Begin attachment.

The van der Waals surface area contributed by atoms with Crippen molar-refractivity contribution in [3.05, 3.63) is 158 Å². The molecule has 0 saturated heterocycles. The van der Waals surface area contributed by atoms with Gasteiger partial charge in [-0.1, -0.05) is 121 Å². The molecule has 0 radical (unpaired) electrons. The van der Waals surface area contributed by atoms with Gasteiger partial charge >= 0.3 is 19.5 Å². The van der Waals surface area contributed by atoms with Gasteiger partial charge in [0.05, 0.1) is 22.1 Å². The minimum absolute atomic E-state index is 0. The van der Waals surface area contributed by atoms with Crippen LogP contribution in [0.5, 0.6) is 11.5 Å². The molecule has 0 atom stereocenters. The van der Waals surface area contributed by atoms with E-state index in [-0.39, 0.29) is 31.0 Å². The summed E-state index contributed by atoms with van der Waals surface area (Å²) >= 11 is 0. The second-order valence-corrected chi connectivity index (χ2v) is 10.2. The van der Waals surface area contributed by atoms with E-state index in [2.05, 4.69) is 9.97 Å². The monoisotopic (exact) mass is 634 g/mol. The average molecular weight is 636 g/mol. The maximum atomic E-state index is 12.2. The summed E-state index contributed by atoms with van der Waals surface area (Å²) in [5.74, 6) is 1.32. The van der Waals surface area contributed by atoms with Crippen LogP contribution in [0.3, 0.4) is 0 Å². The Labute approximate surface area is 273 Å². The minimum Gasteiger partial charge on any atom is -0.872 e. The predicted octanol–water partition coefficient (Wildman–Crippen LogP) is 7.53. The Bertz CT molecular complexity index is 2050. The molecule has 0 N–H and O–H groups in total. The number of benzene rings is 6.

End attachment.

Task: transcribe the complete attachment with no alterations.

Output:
The van der Waals surface area contributed by atoms with Crippen molar-refractivity contribution in [3.05, 3.63) is 158 Å². The molecule has 0 saturated heterocycles. The van der Waals surface area contributed by atoms with Gasteiger partial charge in [-0.1, -0.05) is 121 Å². The molecule has 0 radical (unpaired) electrons. The van der Waals surface area contributed by atoms with Gasteiger partial charge >= 0.3 is 19.5 Å². The van der Waals surface area contributed by atoms with Gasteiger partial charge in [0.05, 0.1) is 22.1 Å². The minimum absolute atomic E-state index is 0. The van der Waals surface area contributed by atoms with Crippen LogP contribution in [0.5, 0.6) is 11.5 Å². The molecule has 0 atom stereocenters. The van der Waals surface area contributed by atoms with E-state index in [-0.39, 0.29) is 31.0 Å². The summed E-state index contributed by atoms with van der Waals surface area (Å²) >= 11 is 0. The second-order valence-corrected chi connectivity index (χ2v) is 10.2. The van der Waals surface area contributed by atoms with E-state index in [2.05, 4.69) is 9.97 Å². The monoisotopic (exact) mass is 634 g/mol. The average molecular weight is 636 g/mol. The maximum atomic E-state index is 12.2. The summed E-state index contributed by atoms with van der Waals surface area (Å²) in [5.74, 6) is 1.32. The van der Waals surface area contributed by atoms with Crippen LogP contribution in [0.3, 0.4) is 0 Å². The Labute approximate surface area is 273 Å². The minimum Gasteiger partial charge on any atom is -0.872 e. The predicted octanol–water partition coefficient (Wildman–Crippen LogP) is 7.53. The Bertz CT molecular complexity index is 2050. The molecule has 0 N–H and O–H groups in total. The number of benzene rings is 6.